e61f9-tepigYes, I’ve finally gotten around to the second of Unova’s three starters, the Fire-type Tepig… and so far it doesn’t look so bad.  Tepig is pretty cute, I have to admit, and while it’s not the first time we’ve had a pig Pokémon, it is very different from the previous one – Grumpig is a manipulative Psychic-type that specialises in soaking up elemental attacks, while Tepig is intended as a physically-inclined heavy hitter with a bit of survivability.  The only major gripe I have with Tepig is that his name is a little bit daft.  I don’t know whether Tepig had a fan nickname before the English release of Black and White came out like Snivy and Oshawott (a.k.a. Smugleaf and Wotter) did, but if he had one it has to have been better than Tepig.  I understand Game Freak must be running out of fire puns by now – they’ve already used char, magma, flare, molten, cinder, lava, explosion, torch, combust, blaze, erupt, coal and heat – but was tepid really the best word they had left?  It makes me think of warm water – not even hot or boiling water, because tepid is basically a synonym for lukewarm.  I’ll let Tepig pass on that, though, because he’s cute, generally nicely put together, and actually almost convinced me, for the first time ever, not to pick the Grass-type starter for my first play-through.  So, let’s see what he evolves int-

…wait, what? Continue reading “Tepig, Pignite and Emboar”

Sawk and Throh

5bcad-throhSo, after I had such great fun last week with the unconventional Fighting-types Mienfoo and Mienshao, Game Freak now greets me with a rather spectacular return to normal by presenting these two: Sawk and Throh.  These two aren’t an evolutionary family; in fact, they aren’t related at all, but they seem to be intended to be taken as a pair – they have similar designs and similar Japanese names (Dageki and Nageki), and are found in the same places, with Sawk being more common on Black and Throh on White – so that’s how I’m going to look at them.  These two represent two different styles of combat: Throh practices judo, focussing on grappling and, well, throws, while Sawk practices karate, focussing mainly on strikes.  Hmm.  An opposed pair of Fighting-type Pokémon that dedicate their lives to two different types of martial art… I swear I’ve seen this before but I can’t for the life of me remember where.  Oh well.  I’m sure it will come to me.  Continue reading “Sawk and Throh”

Mienfoo and Mienshao

bb0d3-mienfooToday’s Pokémon are the expert martial artists Mienfoo and Mienshao.  They- um.  Wait, are we sure these Pokémon are even related?  I mean… I know the names make it seem obvious, and I guess they both have features like a weasel or a mink, but I get the feeling that we’ve missed a second stage in the middle somehow; the evolution just seems like such a dramatic change, which isn’t normally something that happens without a reason (use of an evolutionary stone, or a Magikarp-to-Gyarados-style apotheosis).  Between the two, I actually much prefer Mienfoo; she looks cute but determined, while Mienshao strikes me as arrogant and smug.  It’s also undeniably weird that the Pokédex claims she fights by using the long fur on her arms like whips, which must be one of the most bizarre attack types ever, even by Pokémon’s standards (and remember that this is the franchise that gave us Lickitung, who licks things to death).  Moreover, Mienshao learns few, if any, attacks that are related to these weird arm-whip things; her strongest techniques are typical Fighting-type stuff like Drain Punch and Hi Jump Kick.  I guess you could interpret maybe Fake Out and Knock Off that way, but I just don’t think it adds to the design at allContinue reading “Mienfoo and Mienshao”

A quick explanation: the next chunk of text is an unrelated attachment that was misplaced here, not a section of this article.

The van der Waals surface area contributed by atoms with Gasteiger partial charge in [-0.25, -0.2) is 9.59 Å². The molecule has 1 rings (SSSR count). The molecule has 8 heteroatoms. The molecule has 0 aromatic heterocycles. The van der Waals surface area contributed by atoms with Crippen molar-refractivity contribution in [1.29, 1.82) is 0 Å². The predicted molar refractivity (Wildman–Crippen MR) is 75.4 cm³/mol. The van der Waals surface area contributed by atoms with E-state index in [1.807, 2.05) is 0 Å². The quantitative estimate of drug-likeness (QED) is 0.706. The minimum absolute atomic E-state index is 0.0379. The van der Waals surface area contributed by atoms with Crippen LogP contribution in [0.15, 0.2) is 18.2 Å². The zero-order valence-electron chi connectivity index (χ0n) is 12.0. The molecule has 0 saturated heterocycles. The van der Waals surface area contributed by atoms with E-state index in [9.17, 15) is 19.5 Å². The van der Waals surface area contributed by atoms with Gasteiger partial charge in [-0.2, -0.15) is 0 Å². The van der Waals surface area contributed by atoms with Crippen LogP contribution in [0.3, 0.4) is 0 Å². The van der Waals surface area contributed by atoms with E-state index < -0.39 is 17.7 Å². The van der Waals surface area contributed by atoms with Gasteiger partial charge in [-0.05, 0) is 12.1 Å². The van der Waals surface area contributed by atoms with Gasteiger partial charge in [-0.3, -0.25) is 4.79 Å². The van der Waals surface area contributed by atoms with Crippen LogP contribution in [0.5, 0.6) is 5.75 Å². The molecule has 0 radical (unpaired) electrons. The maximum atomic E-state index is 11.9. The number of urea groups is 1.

Timburr, Gurdurr and Conkeldurr

1ef2e-timburrIf you’ve been following my rantings thus far, you’ll know I take an extraordinarily dim view of anything that could be described as “[Pokémon] 2.0” and would have much preferred it if Nintendo had just used the Pokémon that existed already and told the creature design guys to come back when they had something interesting.  This is why I was initially quite excited when I met Timburr, an impish-looking little Fighting-type whose combat style involves bitch-slapping you with a plank.  I cannot help but think that this is awesome.  Honestly, I can’t find very much to fault with Timburr; he’s a cool little Pokémon with a lot of attitude.  The only problem I have is that his ‘thing’ seems to be helping out construction workers, which is already what Machop have always been for.  Making it more blatant by giving him construction materials to carry around just seems… pointless.  Now, the Black version Pokédex entry doesn’t mention this, so I missed the whole construction theme and actually got something of a “mischievous forest spirit” vibe from Timburr and thought it would be really cool if he evolved into a Grass/Fighting dual-type and graduated to bitch-slapping you with an entire tree.  I mention this to make it known that my disappointment that this is not the case will surely colour my opinions of Timburr’s evolved forms.  Thankfully, however, I don’t think there is a great deal of room for bias on these Pokémon… Continue reading “Timburr, Gurdurr and Conkeldurr”